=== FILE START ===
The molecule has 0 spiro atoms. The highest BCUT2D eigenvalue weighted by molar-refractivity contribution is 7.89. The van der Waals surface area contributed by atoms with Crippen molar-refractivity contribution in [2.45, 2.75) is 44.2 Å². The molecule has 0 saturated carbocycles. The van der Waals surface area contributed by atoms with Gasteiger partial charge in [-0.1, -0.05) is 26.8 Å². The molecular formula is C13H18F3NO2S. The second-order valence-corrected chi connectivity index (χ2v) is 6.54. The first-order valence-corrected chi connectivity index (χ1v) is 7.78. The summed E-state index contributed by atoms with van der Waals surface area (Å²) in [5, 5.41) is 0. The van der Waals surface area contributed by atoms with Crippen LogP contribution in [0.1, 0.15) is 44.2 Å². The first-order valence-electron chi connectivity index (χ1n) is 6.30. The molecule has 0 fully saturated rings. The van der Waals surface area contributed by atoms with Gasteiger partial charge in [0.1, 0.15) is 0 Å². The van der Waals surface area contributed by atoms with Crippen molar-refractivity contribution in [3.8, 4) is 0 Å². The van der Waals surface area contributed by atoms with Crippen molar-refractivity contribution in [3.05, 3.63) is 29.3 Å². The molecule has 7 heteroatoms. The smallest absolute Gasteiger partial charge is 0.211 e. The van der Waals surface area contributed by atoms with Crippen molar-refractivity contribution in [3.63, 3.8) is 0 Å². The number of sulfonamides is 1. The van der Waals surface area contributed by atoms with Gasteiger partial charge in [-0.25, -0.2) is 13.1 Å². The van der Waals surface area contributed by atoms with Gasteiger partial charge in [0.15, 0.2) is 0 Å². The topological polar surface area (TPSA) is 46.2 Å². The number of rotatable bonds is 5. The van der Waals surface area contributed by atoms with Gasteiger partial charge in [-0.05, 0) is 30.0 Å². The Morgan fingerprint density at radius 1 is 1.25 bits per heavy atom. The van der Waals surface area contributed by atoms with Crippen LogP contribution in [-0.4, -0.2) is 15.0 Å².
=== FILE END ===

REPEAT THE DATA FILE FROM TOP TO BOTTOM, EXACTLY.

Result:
The molecule has 0 spiro atoms. The highest BCUT2D eigenvalue weighted by molar-refractivity contribution is 7.89. The van der Waals surface area contributed by atoms with Crippen molar-refractivity contribution in [2.45, 2.75) is 44.2 Å². The molecule has 0 saturated carbocycles. The van der Waals surface area contributed by atoms with Gasteiger partial charge in [-0.1, -0.05) is 26.8 Å². The molecular formula is C13H18F3NO2S. The second-order valence-corrected chi connectivity index (χ2v) is 6.54. The first-order valence-corrected chi connectivity index (χ1v) is 7.78. The summed E-state index contributed by atoms with van der Waals surface area (Å²) in [5, 5.41) is 0. The van der Waals surface area contributed by atoms with Crippen LogP contribution in [0.1, 0.15) is 44.2 Å². The first-order valence-electron chi connectivity index (χ1n) is 6.30. The molecule has 0 fully saturated rings. The van der Waals surface area contributed by atoms with Gasteiger partial charge in [0.1, 0.15) is 0 Å². The van der Waals surface area contributed by atoms with Crippen molar-refractivity contribution in [3.8, 4) is 0 Å². The van der Waals surface area contributed by atoms with Crippen molar-refractivity contribution in [3.05, 3.63) is 29.3 Å². The molecule has 7 heteroatoms. The smallest absolute Gasteiger partial charge is 0.211 e. The van der Waals surface area contributed by atoms with Crippen molar-refractivity contribution in [3.63, 3.8) is 0 Å². The number of sulfonamides is 1. The van der Waals surface area contributed by atoms with Gasteiger partial charge in [-0.25, -0.2) is 13.1 Å². The van der Waals surface area contributed by atoms with Gasteiger partial charge in [0.15, 0.2) is 0 Å². The topological polar surface area (TPSA) is 46.2 Å². The number of rotatable bonds is 5. The van der Waals surface area contributed by atoms with Gasteiger partial charge in [-0.05, 0) is 30.0 Å². The Morgan fingerprint density at radius 1 is 1.25 bits per heavy atom. The van der Waals surface area contributed by atoms with Crippen LogP contribution in [-0.4, -0.2) is 15.0 Å².